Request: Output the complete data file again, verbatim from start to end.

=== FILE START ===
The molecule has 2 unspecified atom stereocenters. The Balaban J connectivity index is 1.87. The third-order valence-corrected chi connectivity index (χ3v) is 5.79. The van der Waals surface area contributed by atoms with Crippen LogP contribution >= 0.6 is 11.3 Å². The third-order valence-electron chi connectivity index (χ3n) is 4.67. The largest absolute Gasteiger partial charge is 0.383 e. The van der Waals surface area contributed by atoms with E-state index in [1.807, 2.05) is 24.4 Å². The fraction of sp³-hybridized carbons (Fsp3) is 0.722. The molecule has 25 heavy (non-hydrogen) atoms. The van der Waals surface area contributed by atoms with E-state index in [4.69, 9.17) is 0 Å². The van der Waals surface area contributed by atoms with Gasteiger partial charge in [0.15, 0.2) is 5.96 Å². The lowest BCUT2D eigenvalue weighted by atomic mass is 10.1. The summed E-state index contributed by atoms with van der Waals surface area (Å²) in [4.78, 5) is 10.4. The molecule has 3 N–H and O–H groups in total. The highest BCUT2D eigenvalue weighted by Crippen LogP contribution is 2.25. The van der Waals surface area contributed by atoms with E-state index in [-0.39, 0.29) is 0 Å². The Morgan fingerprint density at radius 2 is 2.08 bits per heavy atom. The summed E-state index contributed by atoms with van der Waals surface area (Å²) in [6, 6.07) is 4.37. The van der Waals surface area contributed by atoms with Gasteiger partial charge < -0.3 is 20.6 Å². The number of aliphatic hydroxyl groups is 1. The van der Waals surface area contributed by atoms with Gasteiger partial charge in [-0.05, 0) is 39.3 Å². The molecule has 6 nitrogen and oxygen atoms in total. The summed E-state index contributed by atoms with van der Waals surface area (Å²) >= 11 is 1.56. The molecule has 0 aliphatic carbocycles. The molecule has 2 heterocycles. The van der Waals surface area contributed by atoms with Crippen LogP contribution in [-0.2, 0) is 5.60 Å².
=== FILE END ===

The molecule has 2 unspecified atom stereocenters. The Balaban J connectivity index is 1.87. The third-order valence-corrected chi connectivity index (χ3v) is 5.79. The van der Waals surface area contributed by atoms with Crippen LogP contribution >= 0.6 is 11.3 Å². The third-order valence-electron chi connectivity index (χ3n) is 4.67. The largest absolute Gasteiger partial charge is 0.383 e. The van der Waals surface area contributed by atoms with E-state index in [1.807, 2.05) is 24.4 Å². The fraction of sp³-hybridized carbons (Fsp3) is 0.722. The molecule has 25 heavy (non-hydrogen) atoms. The van der Waals surface area contributed by atoms with E-state index in [4.69, 9.17) is 0 Å². The van der Waals surface area contributed by atoms with Gasteiger partial charge in [0.15, 0.2) is 5.96 Å². The lowest BCUT2D eigenvalue weighted by atomic mass is 10.1. The summed E-state index contributed by atoms with van der Waals surface area (Å²) in [4.78, 5) is 10.4. The molecule has 3 N–H and O–H groups in total. The highest BCUT2D eigenvalue weighted by Crippen LogP contribution is 2.25. The van der Waals surface area contributed by atoms with E-state index in [-0.39, 0.29) is 0 Å². The Morgan fingerprint density at radius 2 is 2.08 bits per heavy atom. The summed E-state index contributed by atoms with van der Waals surface area (Å²) in [6, 6.07) is 4.37. The van der Waals surface area contributed by atoms with Gasteiger partial charge < -0.3 is 20.6 Å². The number of aliphatic hydroxyl groups is 1. The van der Waals surface area contributed by atoms with Gasteiger partial charge in [-0.05, 0) is 39.3 Å². The molecule has 6 nitrogen and oxygen atoms in total. The summed E-state index contributed by atoms with van der Waals surface area (Å²) >= 11 is 1.56. The molecule has 0 aliphatic carbocycles. The molecule has 2 heterocycles. The van der Waals surface area contributed by atoms with Crippen LogP contribution in [-0.2, 0) is 5.60 Å².